Captain Cook: History’s Intrepid Explorer

Questo audace navigatore ed esploratore, proveniente da un’umile famiglia, condusse tre leggendari viaggi oceanici che cambiarono le mappe del mondo e la conoscenza che l’Europa occidentale aveva del pianeta e dei suoi abitanti.

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James Cook was an 18th-century British explorer, cartographer and navigator who mapped the Pacific, New Zealand and Australia on three famous voyages between 1768 and 1779, radically changing western perceptions of world geography. He determined the boundaries of the habitable world and opened up new lands to European trade and colonisation.

Cook was born on 27 October 1728, in a small village in Yorkshire. His father was a farm worker. Cook joined the merchant navy as a teenager and then the Royal Navy in 1755. He served in North America in the Seven Years’ War, where he learnt to survey and chart coastal waters with great precision.       

terra incognita

Cook’s mapping fame reached the Admiralty, the government department that administered the Royal Navy, and The Royal Society, Britain’s national academy of sciences, at exactly the moment when British overseas exploration and empire-building were really beginning. In 1768, the Government decided to send an expedition under Cook to the Southern Hemisphere to observe Venus passing in front of the Sun. This would help determine the distance of the Earth from the Sun. Cook, commanding HMSEndeavour, also had secret plans to search the south Pacific for the postulated southern continent of Terra Australis Incognita — and claim it for Britain. 

The Passage of Venus was recorded perfectly in 1769, but no continent was found. However, Cook was able to map the complete coastline of New Zealand, a marvel of cartography. He was the first European to communicate with the Māori — but eight Māoris were killed in violent encounters. He then became the first European to reach the eastern coastline of Australia in 1770, which he claimed for Britain, naming it New South Wales. Dramatic scientific discoveries were made on the voyage, including thousands of new species. Cook’s revelations of other cultures and civilisations inspired awe in Europe.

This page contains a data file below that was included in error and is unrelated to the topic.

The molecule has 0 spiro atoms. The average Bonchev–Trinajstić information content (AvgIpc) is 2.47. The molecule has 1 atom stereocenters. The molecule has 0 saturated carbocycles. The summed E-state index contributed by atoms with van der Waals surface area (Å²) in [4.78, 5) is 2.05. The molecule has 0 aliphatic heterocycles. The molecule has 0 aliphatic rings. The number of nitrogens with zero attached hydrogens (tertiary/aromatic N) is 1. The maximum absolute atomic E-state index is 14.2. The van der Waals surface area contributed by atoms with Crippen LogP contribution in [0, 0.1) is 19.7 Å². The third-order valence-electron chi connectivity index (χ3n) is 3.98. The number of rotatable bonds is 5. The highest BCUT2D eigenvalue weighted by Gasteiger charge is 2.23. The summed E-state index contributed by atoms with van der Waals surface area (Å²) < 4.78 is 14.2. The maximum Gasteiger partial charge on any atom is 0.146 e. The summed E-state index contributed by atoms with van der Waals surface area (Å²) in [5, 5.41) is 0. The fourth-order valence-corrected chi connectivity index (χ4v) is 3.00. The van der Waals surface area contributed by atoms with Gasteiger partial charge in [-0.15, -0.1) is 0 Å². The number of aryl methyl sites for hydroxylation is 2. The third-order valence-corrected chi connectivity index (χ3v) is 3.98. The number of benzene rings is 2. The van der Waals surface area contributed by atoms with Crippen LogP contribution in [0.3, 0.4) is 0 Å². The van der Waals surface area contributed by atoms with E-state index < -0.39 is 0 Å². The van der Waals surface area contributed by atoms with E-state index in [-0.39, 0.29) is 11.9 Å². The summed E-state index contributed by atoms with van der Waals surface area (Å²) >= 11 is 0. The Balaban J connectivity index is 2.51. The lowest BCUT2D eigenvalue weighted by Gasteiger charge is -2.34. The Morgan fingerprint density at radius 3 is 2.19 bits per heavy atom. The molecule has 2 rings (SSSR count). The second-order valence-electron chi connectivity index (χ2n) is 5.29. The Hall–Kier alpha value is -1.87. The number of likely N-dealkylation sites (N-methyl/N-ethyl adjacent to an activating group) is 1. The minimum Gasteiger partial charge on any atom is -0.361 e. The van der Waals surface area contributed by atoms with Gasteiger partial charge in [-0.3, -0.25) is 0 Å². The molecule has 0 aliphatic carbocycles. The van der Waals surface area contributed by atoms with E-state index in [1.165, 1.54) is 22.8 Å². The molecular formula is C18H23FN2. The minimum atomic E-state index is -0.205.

final voyage

Cook set out from England again in 1772 to look for the fabled southern continent once more. His two ships sailed close to the Antarctic, but were forced to turn back by the cold. He then visited New Zealand and Tahiti, making charts that would remain in use until the 1950s. He returned to England in 1775 and was finally made captain. 

Cook’s final voyage, in 1776, was to find the postulated North-West Passage near the Arctic, believed to link the Atlantic and Pacific Oceans. He was frustrated again, but he charted most of the North American coastline for the first time. He then took his two ships south to explore the island of Hawaii. However, Cook now suffered violent moods. He punished his crew, tortured natives and even reportedly burnt down villages. After the theft of a longboat from HMS Resolution on 14 February 1779, Cook tried to take the Hawaiian chief hostage. Thousands of Hawaiians retaliated. They surrounded Cook and his men, and a skirmish ensued during which Cook was stabbed and clubbed repeatedly, dying from his wounds. While accounts of the captain’s death and its aftermath remain contentious, according to a recent historical study, the Hawaiians then prepared Cook’s body with funerary rituals usually reserved for a vanquished chief, with his body dismembered and his bones divided among the natives, possibly as religious icons.   

Controversial Figure

In Cook’s three voyages, he sailed thousands of miles across largely uncharted areas of the globe, mapping lands in greater detail than any other Western explorer — although often with the help of local islanders. He left a legacy of scientific and geographical knowledge that profoundly influenced his successors into the 20th century. Yet while his seamanship, courage and leadership were never in doubt, his sometimes violent contact with indigenous peoples remains a source of huge controversy today.  

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Questo articolo appartiene al numero June 2024 della rivista Speak Up.

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